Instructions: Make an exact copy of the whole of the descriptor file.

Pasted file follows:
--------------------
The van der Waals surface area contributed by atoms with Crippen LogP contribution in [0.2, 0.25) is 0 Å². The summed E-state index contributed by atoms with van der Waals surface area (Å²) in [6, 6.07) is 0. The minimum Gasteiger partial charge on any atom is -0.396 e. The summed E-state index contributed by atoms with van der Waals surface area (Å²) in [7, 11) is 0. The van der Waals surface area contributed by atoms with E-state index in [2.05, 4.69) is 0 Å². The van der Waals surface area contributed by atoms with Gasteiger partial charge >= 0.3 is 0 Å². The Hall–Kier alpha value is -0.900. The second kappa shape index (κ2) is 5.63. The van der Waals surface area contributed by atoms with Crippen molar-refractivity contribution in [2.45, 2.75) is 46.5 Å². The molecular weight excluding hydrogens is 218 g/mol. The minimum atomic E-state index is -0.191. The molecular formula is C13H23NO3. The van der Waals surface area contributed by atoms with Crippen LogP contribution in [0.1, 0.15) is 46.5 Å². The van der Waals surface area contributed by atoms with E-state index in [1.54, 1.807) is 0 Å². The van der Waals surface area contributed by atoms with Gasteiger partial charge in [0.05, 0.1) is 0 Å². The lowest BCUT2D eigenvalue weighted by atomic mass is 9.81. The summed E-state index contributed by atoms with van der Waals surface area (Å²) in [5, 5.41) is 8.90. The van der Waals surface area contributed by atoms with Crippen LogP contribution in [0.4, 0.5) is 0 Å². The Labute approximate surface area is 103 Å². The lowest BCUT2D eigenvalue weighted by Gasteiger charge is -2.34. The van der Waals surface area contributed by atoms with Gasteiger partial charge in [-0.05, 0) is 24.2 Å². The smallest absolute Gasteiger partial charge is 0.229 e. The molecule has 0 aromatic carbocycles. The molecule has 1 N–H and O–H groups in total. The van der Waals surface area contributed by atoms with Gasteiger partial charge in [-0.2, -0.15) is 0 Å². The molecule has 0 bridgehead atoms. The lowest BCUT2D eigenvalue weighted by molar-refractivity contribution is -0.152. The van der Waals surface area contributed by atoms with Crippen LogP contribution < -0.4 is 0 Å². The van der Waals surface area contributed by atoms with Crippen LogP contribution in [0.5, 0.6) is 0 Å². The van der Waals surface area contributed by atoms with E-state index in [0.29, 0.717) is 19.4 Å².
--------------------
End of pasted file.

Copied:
The van der Waals surface area contributed by atoms with Crippen LogP contribution in [0.2, 0.25) is 0 Å². The summed E-state index contributed by atoms with van der Waals surface area (Å²) in [6, 6.07) is 0. The minimum Gasteiger partial charge on any atom is -0.396 e. The summed E-state index contributed by atoms with van der Waals surface area (Å²) in [7, 11) is 0. The van der Waals surface area contributed by atoms with E-state index in [2.05, 4.69) is 0 Å². The van der Waals surface area contributed by atoms with Gasteiger partial charge >= 0.3 is 0 Å². The Hall–Kier alpha value is -0.900. The second kappa shape index (κ2) is 5.63. The van der Waals surface area contributed by atoms with Crippen molar-refractivity contribution in [2.45, 2.75) is 46.5 Å². The molecular weight excluding hydrogens is 218 g/mol. The minimum atomic E-state index is -0.191. The molecular formula is C13H23NO3. The van der Waals surface area contributed by atoms with Crippen LogP contribution in [0.1, 0.15) is 46.5 Å². The van der Waals surface area contributed by atoms with E-state index in [1.54, 1.807) is 0 Å². The van der Waals surface area contributed by atoms with Gasteiger partial charge in [0.05, 0.1) is 0 Å². The lowest BCUT2D eigenvalue weighted by atomic mass is 9.81. The summed E-state index contributed by atoms with van der Waals surface area (Å²) in [5, 5.41) is 8.90. The van der Waals surface area contributed by atoms with Crippen LogP contribution in [0.4, 0.5) is 0 Å². The Labute approximate surface area is 103 Å². The lowest BCUT2D eigenvalue weighted by Gasteiger charge is -2.34. The van der Waals surface area contributed by atoms with Gasteiger partial charge in [-0.05, 0) is 24.2 Å². The smallest absolute Gasteiger partial charge is 0.229 e. The molecule has 0 aromatic carbocycles. The molecule has 1 N–H and O–H groups in total. The van der Waals surface area contributed by atoms with Gasteiger partial charge in [-0.2, -0.15) is 0 Å². The molecule has 0 bridgehead atoms. The lowest BCUT2D eigenvalue weighted by molar-refractivity contribution is -0.152. The van der Waals surface area contributed by atoms with Crippen LogP contribution < -0.4 is 0 Å². The van der Waals surface area contributed by atoms with Crippen LogP contribution in [0.5, 0.6) is 0 Å². The van der Waals surface area contributed by atoms with E-state index in [0.29, 0.717) is 19.4 Å².